Apple Inc. (NASDAQ:AAPL) shares have always been attractive to investors and traders, and the same fondness has landed a former trader in prison. On Tuesday, David Miller was sentenced to 2 1/2 years in prison for carrying out an illegal purchase of Apple’s stock worth $1 billion, according to a report from Reuters.

Miller duped another brokerage to sell Apple shares

According to prosecutors, Miller acquired 1.625 million Apple shares on October 25, 2012, which happens to be the same date the iPhone maker announced its third quarter earnings. Miller, of Rockville Center, New York, had one or more accomplices, whose identity has not been revealed in court papers.

Miller duped another brokerage house into selling 500,000 Apple Inc. (NASDAQ:AAPL) shares as a hedge against shares he acquired at Rochdale, according to prosecutors. The brokerage house has not been named in the court papers, but it did make a profit from the transaction, according to prosecutors.

Rochdale suffered the most

The sentence was handed down by the U.S. District Judge Robert Chatigny in Hartford, Connecticut, seven months after the former trader pleaded guilty to fraudulent tactics used, which resulted in the closing of financial services firm Rochdale Securities.

Miller, 41, who was only authorized to buy 1,625 shares, acquired 1.625 million Apple Inc. (NASDAQ:AAPL) shares, hiding real facts from his employer Rochdale by saying that the trade was for a customer. However, when the bet failed, Rochdale suffered losses to the tune of $5.3 million on the additional unauthorized shares, according to a related lawsuit filed against Miller by the U.S. Securities and Exchange Commission (SEC).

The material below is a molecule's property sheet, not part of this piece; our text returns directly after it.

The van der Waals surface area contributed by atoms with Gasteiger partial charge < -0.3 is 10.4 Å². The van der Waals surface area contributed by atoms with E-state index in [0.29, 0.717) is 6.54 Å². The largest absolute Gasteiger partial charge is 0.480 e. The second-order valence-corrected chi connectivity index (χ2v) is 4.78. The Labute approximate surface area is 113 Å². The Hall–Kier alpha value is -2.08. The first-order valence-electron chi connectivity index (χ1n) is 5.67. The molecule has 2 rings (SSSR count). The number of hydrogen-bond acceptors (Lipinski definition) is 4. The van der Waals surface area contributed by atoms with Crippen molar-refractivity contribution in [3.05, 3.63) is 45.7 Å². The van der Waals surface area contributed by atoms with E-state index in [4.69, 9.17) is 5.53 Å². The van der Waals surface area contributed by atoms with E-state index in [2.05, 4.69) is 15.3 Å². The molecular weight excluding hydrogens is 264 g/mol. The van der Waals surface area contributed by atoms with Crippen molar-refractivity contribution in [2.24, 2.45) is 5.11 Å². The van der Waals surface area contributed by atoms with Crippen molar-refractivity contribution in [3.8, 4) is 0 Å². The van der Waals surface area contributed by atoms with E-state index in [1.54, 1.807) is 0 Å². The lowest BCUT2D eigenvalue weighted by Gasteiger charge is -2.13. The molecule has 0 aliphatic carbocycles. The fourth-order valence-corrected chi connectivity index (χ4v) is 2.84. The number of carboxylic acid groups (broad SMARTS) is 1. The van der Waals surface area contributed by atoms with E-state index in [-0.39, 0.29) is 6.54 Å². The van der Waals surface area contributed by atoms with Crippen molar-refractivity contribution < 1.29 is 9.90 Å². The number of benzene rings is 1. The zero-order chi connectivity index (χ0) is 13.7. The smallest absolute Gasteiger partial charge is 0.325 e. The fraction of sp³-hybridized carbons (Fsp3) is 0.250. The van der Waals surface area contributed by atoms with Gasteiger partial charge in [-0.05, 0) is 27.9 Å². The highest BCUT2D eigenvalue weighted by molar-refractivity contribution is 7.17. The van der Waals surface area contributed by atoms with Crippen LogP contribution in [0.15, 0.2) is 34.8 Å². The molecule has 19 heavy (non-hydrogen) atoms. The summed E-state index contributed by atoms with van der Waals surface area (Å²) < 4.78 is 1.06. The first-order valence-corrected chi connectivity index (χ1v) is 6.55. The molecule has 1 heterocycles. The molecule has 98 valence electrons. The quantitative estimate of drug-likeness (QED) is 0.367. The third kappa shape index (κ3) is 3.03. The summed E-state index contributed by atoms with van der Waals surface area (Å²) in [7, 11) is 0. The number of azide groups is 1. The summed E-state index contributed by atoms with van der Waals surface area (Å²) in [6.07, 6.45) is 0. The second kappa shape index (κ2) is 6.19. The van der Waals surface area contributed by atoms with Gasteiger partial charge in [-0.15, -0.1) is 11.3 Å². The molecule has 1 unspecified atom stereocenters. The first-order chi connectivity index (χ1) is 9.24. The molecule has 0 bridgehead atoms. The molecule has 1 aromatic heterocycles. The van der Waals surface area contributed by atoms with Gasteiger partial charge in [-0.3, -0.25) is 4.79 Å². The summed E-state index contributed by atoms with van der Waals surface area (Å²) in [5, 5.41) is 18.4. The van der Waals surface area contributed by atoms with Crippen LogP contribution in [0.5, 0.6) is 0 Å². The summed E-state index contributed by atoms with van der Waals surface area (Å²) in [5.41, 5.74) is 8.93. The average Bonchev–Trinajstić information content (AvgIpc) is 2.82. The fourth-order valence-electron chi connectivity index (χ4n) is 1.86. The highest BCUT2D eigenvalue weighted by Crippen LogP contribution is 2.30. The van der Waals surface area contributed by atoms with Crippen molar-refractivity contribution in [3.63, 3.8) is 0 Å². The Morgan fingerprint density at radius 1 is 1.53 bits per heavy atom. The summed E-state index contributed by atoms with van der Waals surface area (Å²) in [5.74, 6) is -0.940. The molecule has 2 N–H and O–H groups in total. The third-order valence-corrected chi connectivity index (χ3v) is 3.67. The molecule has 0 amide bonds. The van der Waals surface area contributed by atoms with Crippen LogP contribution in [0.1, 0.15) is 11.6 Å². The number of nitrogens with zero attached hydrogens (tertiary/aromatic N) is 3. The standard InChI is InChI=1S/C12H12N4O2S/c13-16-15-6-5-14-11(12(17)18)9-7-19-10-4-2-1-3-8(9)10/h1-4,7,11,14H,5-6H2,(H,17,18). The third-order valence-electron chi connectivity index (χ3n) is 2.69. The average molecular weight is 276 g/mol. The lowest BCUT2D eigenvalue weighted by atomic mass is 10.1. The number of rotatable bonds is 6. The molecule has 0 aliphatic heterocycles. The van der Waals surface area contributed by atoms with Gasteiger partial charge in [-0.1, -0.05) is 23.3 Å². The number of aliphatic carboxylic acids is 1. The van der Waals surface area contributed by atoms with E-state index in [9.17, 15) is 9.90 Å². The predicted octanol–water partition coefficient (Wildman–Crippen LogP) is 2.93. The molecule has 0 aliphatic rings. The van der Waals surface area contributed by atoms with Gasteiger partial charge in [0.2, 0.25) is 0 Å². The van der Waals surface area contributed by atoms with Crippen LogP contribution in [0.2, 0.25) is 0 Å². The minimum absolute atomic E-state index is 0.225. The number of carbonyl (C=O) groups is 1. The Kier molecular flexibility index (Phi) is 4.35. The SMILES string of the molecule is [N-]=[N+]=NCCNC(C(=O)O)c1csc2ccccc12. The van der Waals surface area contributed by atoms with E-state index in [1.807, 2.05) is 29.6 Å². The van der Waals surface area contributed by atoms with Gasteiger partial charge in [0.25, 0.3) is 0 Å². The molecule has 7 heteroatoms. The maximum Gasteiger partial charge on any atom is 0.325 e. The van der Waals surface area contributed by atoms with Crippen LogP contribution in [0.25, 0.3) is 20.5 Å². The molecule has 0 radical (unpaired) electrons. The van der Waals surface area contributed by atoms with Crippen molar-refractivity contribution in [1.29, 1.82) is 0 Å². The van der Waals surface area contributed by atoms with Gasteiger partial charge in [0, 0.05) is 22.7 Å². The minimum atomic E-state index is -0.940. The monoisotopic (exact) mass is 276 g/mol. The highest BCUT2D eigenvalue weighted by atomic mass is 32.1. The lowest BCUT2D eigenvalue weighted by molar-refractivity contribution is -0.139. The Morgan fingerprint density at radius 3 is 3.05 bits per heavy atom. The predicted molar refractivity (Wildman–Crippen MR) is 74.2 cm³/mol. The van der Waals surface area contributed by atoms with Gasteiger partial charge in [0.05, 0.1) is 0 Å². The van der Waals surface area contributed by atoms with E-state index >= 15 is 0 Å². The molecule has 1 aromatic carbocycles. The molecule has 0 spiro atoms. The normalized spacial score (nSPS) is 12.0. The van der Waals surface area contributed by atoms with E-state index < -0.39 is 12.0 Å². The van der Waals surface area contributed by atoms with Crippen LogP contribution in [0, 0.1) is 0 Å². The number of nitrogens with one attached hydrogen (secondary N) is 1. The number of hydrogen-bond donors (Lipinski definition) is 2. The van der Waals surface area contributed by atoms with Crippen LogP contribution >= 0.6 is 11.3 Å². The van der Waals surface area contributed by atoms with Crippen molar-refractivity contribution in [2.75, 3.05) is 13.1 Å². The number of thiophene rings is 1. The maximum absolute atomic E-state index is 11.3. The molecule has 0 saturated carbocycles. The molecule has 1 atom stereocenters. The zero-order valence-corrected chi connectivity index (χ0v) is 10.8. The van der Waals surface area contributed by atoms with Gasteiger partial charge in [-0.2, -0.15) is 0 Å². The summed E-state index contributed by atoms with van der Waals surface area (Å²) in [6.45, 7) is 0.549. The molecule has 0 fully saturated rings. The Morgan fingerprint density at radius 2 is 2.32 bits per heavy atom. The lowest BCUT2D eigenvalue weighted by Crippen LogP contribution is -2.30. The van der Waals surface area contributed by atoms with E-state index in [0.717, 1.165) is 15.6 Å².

The losses made the firm undercapitalized, which eventually resulted in the collapse of Rochdale. The Stamford-based Rochdale has not been accused of any wrongdoing in either case.

Kenneth Murphy, attorney for Miller, said that the former trader could have been given 20 years in prison. Attorney Kenneth Murphy said, “As we said on the day of his plea, this was a good and decent man who had led an otherwise exemplary life who acted out of desperation rather than greed. Judge Chatigny saw this to be the case and gave David a fair and reasonable sentence considering all these factors.”

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